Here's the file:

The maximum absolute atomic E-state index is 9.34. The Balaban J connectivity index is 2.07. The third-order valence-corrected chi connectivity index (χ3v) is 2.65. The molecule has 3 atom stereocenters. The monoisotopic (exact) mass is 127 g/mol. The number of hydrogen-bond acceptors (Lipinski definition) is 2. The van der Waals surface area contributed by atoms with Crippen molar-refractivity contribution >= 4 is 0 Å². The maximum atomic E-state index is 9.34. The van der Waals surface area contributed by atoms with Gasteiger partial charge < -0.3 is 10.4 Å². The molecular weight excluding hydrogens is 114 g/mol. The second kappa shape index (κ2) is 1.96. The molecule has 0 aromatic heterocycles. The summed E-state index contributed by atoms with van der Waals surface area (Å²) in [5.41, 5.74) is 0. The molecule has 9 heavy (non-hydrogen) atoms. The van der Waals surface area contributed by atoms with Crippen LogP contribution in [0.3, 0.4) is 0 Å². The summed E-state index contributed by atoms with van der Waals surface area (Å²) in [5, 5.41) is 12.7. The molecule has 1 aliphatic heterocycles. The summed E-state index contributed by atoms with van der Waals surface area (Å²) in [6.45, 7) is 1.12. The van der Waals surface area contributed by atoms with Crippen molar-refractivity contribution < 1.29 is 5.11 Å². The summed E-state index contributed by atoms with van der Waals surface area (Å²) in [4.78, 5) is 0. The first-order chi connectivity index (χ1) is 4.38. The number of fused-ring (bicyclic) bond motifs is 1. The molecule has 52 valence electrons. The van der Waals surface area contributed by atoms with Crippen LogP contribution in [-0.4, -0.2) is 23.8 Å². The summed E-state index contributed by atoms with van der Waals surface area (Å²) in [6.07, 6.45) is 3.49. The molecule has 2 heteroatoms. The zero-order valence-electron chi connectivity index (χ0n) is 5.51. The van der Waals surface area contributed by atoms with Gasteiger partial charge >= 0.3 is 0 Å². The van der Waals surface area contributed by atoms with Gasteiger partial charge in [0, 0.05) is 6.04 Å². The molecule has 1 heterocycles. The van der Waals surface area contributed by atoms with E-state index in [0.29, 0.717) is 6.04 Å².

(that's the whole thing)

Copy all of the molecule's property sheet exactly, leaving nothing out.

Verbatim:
The maximum absolute atomic E-state index is 9.34. The Balaban J connectivity index is 2.07. The third-order valence-corrected chi connectivity index (χ3v) is 2.65. The molecule has 3 atom stereocenters. The monoisotopic (exact) mass is 127 g/mol. The number of hydrogen-bond acceptors (Lipinski definition) is 2. The van der Waals surface area contributed by atoms with Crippen molar-refractivity contribution >= 4 is 0 Å². The maximum atomic E-state index is 9.34. The van der Waals surface area contributed by atoms with Gasteiger partial charge < -0.3 is 10.4 Å². The molecular weight excluding hydrogens is 114 g/mol. The second kappa shape index (κ2) is 1.96. The molecule has 0 aromatic heterocycles. The summed E-state index contributed by atoms with van der Waals surface area (Å²) in [5.41, 5.74) is 0. The molecule has 9 heavy (non-hydrogen) atoms. The van der Waals surface area contributed by atoms with Crippen LogP contribution in [0.3, 0.4) is 0 Å². The summed E-state index contributed by atoms with van der Waals surface area (Å²) in [5, 5.41) is 12.7. The molecule has 1 aliphatic heterocycles. The summed E-state index contributed by atoms with van der Waals surface area (Å²) in [6.45, 7) is 1.12. The van der Waals surface area contributed by atoms with Crippen molar-refractivity contribution < 1.29 is 5.11 Å². The summed E-state index contributed by atoms with van der Waals surface area (Å²) in [4.78, 5) is 0. The first-order chi connectivity index (χ1) is 4.38. The number of fused-ring (bicyclic) bond motifs is 1. The molecule has 52 valence electrons. The van der Waals surface area contributed by atoms with Crippen LogP contribution in [-0.4, -0.2) is 23.8 Å². The summed E-state index contributed by atoms with van der Waals surface area (Å²) in [6.07, 6.45) is 3.49. The molecule has 2 heteroatoms. The zero-order valence-electron chi connectivity index (χ0n) is 5.51. The van der Waals surface area contributed by atoms with Gasteiger partial charge >= 0.3 is 0 Å². The van der Waals surface area contributed by atoms with Gasteiger partial charge in [0, 0.05) is 6.04 Å². The molecule has 1 heterocycles. The van der Waals surface area contributed by atoms with E-state index in [0.29, 0.717) is 6.04 Å².